Way-too-early Draft prediction: Day 3 (Early Round 4)
The RB – Max Borghi, Washington State (Junior)
Max Borghi is a small, versatile back playing at Washington State in the Pac-12 conference. His versatility, and playing on the West Coast, has drawn comparisons to Christian McCaffrey. In fact, it seems as though Borghi can’t get away from people talking about C Mac. In fact, I challenge anyone to watch Borghi’s tape without hearing McCaffrey’s name. It is easy to see why.
Borghi had just 817 running yards from 127 carries in 2019, but his numbers are significantly boosted by his contributions in the passing game. He had a stunning 86 receptions for 597 yards, taking him to over 1,400 yards and 16 total touchdowns for the year.
Borghi is the best pass-catching back in the college game, and his versatility will sit well with NFL scouts. It is perhaps unfair to compare him with the best running back currently in the game, but it is a cross he has to bear. If Borghi can have a big Junior year, you can bet that there’ll be a lot of interest in his performance at the Combine.
Way-too-early Draft prediction: Day 2 (Late Round 2)
The WR – Tamorrion Terry, Florida State (Redshirt Junior)
Somebody needs to tell Terry McLaurin that his nickname has been stolen from him. There’s a new Scary Terry in town, and he’s much scarier than the original. This guy is huge, standing at 6’4” and weighing 203 lbs. It isn’t quite DK Metcalf proportions (who weighed in at the Combine at 239 lbs), but this is a wide receiver that any cornerback will have nightmares about facing.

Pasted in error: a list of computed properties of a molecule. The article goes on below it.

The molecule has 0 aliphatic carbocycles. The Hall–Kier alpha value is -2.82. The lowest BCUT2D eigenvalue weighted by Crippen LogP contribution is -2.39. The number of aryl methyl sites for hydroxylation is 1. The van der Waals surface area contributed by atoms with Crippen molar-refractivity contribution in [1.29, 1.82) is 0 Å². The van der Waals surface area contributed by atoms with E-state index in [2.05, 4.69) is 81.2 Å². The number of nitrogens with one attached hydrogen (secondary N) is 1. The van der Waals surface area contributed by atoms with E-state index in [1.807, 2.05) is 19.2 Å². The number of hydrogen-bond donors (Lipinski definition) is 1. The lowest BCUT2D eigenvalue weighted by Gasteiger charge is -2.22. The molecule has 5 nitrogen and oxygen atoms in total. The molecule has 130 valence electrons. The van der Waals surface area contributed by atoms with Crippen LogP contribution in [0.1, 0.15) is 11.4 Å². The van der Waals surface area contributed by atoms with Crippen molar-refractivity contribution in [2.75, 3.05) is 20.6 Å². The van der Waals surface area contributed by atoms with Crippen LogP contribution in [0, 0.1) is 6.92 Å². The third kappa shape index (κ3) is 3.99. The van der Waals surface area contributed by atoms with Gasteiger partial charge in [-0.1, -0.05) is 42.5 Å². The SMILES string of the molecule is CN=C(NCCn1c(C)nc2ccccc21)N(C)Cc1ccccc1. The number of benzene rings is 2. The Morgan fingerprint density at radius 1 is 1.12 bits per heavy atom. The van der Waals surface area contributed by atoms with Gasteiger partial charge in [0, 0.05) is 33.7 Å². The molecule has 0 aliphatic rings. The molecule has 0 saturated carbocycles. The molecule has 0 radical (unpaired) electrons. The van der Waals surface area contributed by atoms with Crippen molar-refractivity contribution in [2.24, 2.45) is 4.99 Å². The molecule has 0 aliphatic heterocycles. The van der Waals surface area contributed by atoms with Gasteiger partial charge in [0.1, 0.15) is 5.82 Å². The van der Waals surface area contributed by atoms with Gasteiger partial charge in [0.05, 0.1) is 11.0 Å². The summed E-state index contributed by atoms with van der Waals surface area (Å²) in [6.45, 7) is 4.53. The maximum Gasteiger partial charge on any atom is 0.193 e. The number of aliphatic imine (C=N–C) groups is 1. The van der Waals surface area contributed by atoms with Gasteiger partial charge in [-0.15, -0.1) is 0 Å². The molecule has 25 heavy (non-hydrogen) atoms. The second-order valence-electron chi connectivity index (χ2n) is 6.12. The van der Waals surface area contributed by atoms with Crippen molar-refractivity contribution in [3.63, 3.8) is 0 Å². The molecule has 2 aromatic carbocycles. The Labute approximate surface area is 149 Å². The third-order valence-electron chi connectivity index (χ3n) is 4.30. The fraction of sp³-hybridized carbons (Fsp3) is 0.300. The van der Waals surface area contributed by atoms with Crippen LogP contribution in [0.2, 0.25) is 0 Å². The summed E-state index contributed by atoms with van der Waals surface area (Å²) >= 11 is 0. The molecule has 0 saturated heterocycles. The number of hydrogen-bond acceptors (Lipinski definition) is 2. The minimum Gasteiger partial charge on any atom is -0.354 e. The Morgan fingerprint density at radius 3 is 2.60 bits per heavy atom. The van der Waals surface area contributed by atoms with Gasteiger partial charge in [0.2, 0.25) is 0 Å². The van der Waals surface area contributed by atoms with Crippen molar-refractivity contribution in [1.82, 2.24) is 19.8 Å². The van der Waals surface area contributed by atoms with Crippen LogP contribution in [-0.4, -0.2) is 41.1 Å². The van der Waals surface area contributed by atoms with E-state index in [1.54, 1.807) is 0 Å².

Terry is the centrepiece of a poor Seminoles offence, hence why he is lesser known than some of his positional rivals. He hasn’t been asked to run many different routes. A look at his game tape from 2019 will tell you that Terry is the deep threat on the team. Don’t let his size fool you – Terry has the speed to blaze past defenders. He doesn’t just rely on his huge catch radius to haul in the ball. He is a superb athlete, and has the ability to make defenders miss on intermediate routes. Whether he has the explosive speed to create separation on shorter throws remains to be seen.